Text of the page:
A snowy central Texas Easter - photo courtesy of Donna O'Connor
One of my biggest pet peeves right now are the folks (in the media and otherwise) who point to unseasonably cold weather as evidence against "global warming." I'll readily admit that the term "global warming" probably does a disservice to the cause in that it is easily interpreted to be something other than what it is not (much in same way as the term "gifted" seems to imply that children two standard deviations above normal IQ don't require special services when those in the opposite position do). Perhaps a better descriptor is "global climate change," though I suspect that this phrase doesn't have quite the alarmist overtones that serve both supporters and detractors.
For those who have yet (or are unwilling) to see Al Gore's An Inconvenient Truth, I'll give the two minute version here. Yes, Gore does use his bully-pulpit to make a few good-natured jabs at the 2000 elections. he also masterfully translates the science of global climate change into common parlance much in the same way that Dr. Stephen Hawking does for theoretical physics. There are a few points to the take-away message: 1) The ocean currents power our global weather; 2) Increased temperatures at the poles result in ice melt, ice melt results in exponentially faster ice melt because water absorbs the sun's energy and melts the ice from below (when frozen, most of this energy is reflected back into space); 3) increasingly warm water at the poles will shut off ocean currents causing massive, widespread climate change in a matter of years instead of millenia.
Those who would point to unseasonably cool weather to disprove global climate change fundamentally misunderstand the thesis; they are, in fact, unwittingly drawing attention to the harbingers of such a shift. Though "global warming" accurately describes the root of the problem at the poles, the resultant climate shift everywhere else won't necessarily mean higher temperatures. It might mean less rainfall, or more. It might mean more big, destructive weather for some, and milder weather for others. Certainly, one year of cooler-than-average springtime doesn't provide conclusive evidence for climate shift, but three years looks like a trend, and in five we might have completely different weather patterns.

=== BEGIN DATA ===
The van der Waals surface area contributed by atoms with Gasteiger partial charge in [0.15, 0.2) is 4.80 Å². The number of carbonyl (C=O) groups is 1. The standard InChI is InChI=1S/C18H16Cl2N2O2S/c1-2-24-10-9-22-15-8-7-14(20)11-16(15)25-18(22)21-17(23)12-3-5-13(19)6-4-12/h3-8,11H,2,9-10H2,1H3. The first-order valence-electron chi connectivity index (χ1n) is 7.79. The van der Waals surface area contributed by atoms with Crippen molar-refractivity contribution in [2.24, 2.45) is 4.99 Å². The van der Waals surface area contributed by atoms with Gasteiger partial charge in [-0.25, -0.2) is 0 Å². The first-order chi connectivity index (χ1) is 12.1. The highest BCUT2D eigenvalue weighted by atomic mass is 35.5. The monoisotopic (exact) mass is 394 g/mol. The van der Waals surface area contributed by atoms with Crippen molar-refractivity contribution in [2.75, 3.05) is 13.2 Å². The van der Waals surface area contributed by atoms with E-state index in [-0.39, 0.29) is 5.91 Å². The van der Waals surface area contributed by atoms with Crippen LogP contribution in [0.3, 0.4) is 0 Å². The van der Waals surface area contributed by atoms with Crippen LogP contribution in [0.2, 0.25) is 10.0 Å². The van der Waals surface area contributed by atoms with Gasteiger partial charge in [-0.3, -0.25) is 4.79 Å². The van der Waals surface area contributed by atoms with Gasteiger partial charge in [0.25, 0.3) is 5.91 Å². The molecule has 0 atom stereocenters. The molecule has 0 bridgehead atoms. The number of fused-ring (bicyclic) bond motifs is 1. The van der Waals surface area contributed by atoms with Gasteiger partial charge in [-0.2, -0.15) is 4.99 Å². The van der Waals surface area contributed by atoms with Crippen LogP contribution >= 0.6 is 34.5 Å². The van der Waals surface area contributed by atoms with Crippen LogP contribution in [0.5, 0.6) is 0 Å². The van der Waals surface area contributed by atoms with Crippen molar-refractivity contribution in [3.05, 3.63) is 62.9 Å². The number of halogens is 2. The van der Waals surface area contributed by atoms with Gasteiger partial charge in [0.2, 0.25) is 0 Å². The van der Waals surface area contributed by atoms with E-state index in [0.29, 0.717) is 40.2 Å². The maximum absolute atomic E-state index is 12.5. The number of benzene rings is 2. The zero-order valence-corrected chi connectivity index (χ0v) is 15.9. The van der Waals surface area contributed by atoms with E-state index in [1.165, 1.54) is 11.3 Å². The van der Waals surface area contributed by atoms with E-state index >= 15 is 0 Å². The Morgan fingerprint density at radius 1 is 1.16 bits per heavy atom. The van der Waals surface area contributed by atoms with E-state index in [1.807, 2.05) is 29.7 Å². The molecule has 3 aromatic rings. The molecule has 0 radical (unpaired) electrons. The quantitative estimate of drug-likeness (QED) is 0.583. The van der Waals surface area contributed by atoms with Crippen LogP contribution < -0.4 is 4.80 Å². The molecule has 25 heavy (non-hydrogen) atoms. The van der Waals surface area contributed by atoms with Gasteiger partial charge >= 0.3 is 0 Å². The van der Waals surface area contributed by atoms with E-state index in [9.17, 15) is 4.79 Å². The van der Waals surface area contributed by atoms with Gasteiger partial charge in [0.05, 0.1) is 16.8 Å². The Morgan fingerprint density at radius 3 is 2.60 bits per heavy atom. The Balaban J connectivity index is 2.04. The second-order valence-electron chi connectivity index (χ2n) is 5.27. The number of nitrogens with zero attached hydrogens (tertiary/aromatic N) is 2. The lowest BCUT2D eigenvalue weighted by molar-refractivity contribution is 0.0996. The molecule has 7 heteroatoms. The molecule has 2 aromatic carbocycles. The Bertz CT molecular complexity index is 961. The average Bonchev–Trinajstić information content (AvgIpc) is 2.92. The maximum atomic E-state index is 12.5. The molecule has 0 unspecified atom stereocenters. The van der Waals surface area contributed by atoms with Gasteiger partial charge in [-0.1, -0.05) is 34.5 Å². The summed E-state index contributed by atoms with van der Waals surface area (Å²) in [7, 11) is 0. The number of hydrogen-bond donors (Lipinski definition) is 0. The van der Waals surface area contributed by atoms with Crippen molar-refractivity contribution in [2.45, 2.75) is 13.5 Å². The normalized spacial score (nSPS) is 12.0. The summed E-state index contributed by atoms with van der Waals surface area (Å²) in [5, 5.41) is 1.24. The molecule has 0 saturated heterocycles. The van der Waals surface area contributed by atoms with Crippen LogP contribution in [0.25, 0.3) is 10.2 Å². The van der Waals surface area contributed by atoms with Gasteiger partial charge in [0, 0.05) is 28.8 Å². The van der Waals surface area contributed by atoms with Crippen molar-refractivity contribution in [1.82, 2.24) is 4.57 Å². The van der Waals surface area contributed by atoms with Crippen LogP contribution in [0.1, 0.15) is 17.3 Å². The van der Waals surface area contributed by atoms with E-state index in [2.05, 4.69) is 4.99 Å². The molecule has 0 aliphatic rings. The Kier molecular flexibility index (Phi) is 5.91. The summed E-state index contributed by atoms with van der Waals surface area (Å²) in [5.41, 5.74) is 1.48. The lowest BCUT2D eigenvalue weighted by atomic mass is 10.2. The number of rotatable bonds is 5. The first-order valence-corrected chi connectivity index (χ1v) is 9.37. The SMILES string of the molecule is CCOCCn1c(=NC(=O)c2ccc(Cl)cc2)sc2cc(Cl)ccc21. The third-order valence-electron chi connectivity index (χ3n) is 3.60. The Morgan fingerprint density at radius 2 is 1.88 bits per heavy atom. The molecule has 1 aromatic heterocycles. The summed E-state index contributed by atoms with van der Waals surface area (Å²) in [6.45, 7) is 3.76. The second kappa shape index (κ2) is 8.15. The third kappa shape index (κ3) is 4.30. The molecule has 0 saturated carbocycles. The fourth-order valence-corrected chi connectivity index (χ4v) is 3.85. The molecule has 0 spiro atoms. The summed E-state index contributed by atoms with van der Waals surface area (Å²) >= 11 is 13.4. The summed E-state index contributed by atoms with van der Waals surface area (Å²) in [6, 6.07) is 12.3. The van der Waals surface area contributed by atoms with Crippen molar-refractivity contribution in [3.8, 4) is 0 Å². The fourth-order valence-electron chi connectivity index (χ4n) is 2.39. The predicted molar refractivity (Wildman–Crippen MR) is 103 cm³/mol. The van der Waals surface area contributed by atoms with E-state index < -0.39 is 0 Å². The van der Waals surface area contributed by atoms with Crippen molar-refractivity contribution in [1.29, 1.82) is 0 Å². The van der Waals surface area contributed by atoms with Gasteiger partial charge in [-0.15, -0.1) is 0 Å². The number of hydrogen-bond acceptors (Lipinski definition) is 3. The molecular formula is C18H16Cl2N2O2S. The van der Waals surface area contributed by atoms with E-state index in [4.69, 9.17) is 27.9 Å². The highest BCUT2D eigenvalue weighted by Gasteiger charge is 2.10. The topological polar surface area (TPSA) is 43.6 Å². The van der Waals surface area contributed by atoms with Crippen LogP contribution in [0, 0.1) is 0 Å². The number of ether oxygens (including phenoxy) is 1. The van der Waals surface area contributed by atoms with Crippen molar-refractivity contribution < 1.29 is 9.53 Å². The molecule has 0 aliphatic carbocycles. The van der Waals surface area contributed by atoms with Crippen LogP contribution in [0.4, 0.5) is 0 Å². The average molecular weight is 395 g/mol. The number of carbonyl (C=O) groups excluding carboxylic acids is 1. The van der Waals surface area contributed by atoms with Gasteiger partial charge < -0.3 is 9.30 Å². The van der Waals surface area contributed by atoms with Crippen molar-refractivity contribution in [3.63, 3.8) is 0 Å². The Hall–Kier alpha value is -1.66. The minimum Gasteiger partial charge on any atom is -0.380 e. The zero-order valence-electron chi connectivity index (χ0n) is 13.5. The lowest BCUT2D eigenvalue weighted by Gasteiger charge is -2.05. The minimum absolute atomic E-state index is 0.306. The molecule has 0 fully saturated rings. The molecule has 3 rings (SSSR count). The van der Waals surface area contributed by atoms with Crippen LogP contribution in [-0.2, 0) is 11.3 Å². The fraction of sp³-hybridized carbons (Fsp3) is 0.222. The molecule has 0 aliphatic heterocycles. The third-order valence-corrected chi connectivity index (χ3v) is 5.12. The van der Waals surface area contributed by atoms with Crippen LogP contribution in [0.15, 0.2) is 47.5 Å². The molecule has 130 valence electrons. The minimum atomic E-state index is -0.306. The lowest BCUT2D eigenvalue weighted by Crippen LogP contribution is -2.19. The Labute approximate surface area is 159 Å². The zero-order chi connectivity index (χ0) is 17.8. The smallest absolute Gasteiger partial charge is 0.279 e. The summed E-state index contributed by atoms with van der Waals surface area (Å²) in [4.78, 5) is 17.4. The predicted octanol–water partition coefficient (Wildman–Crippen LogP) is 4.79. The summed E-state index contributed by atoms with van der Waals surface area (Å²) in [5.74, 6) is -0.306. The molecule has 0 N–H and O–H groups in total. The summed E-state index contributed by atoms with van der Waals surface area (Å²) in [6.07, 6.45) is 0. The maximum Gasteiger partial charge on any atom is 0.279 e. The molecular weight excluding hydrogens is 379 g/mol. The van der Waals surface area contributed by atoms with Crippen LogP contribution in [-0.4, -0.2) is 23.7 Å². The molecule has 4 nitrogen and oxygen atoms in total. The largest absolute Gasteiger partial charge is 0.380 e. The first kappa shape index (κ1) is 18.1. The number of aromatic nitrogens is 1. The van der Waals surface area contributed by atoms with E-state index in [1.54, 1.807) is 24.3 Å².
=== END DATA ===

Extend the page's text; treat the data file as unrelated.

Taking a broad view of the global ecosystem, one might argue that there have been much warmer periods in earth's history (Mr. Gore does point this out). What is markedly different about this moment in history is that the change is likely to happen far more quickly than it has in the past, and with much greater impact on the world's ecosystems, which are already hard-pressed by other man-made threats such as habitat elimination and excessive harvesting.
The sobering, and hopeful, coda to An Inconvenient Truth is that we can make a difference. Start thinking about your carbon footprint and how you can live a lower-impact lifestyle. Check out Slate.com's Green Challenge. Save your gas money and ride a bike...or a Segway. Vote for green energy and sustainable practices with your wallet.
In closing, I offer these thoughts penned by His All Holiness Patriarch Bartholomew
The Lord suffuses all of creation with His Divine presence in one continuous legato from the substance of atoms to the Mind of God. Let us renew the harmony between heaven and earth, and transfigure every detail, every particle of life. Let us love one another, and lovingly learn from one another, for the edification of God's people, for the sanctification of God's creation, and for the glorification of God's most holy Name. Amen.